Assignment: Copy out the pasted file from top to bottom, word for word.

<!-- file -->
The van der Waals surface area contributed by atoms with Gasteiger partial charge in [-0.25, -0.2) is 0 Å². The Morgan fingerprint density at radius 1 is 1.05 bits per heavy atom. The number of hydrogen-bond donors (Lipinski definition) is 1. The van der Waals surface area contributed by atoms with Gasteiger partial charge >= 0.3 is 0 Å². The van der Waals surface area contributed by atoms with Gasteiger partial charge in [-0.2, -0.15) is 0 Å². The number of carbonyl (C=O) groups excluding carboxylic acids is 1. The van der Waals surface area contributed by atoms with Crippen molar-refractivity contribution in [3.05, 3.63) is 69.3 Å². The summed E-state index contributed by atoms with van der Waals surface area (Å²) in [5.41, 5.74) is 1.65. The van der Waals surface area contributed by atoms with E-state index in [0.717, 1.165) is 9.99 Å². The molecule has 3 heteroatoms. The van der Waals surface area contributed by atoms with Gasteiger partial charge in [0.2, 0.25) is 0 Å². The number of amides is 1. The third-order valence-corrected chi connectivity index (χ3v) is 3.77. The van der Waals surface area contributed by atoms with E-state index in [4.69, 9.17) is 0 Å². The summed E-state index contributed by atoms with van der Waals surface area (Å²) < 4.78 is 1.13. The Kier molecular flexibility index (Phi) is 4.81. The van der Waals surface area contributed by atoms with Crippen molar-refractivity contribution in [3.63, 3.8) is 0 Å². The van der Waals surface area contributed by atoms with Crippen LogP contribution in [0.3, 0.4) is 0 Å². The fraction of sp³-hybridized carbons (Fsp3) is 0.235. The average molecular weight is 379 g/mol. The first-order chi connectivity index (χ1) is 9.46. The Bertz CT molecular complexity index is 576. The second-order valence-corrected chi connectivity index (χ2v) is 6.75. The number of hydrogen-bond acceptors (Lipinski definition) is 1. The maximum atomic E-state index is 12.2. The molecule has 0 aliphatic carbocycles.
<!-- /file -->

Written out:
The van der Waals surface area contributed by atoms with Gasteiger partial charge in [-0.25, -0.2) is 0 Å². The Morgan fingerprint density at radius 1 is 1.05 bits per heavy atom. The number of hydrogen-bond donors (Lipinski definition) is 1. The van der Waals surface area contributed by atoms with Gasteiger partial charge >= 0.3 is 0 Å². The van der Waals surface area contributed by atoms with Gasteiger partial charge in [-0.2, -0.15) is 0 Å². The number of carbonyl (C=O) groups excluding carboxylic acids is 1. The van der Waals surface area contributed by atoms with Crippen molar-refractivity contribution in [3.05, 3.63) is 69.3 Å². The summed E-state index contributed by atoms with van der Waals surface area (Å²) in [5.41, 5.74) is 1.65. The van der Waals surface area contributed by atoms with E-state index in [0.717, 1.165) is 9.99 Å². The molecule has 3 heteroatoms. The van der Waals surface area contributed by atoms with Gasteiger partial charge in [0.2, 0.25) is 0 Å². The number of amides is 1. The third-order valence-corrected chi connectivity index (χ3v) is 3.77. The van der Waals surface area contributed by atoms with E-state index in [4.69, 9.17) is 0 Å². The summed E-state index contributed by atoms with van der Waals surface area (Å²) < 4.78 is 1.13. The Kier molecular flexibility index (Phi) is 4.81. The van der Waals surface area contributed by atoms with Crippen molar-refractivity contribution in [3.63, 3.8) is 0 Å². The van der Waals surface area contributed by atoms with Crippen LogP contribution in [0.3, 0.4) is 0 Å². The fraction of sp³-hybridized carbons (Fsp3) is 0.235. The average molecular weight is 379 g/mol. The first-order chi connectivity index (χ1) is 9.46. The Bertz CT molecular complexity index is 576. The second-order valence-corrected chi connectivity index (χ2v) is 6.75. The number of hydrogen-bond acceptors (Lipinski definition) is 1. The maximum atomic E-state index is 12.2. The molecule has 0 aliphatic carbocycles.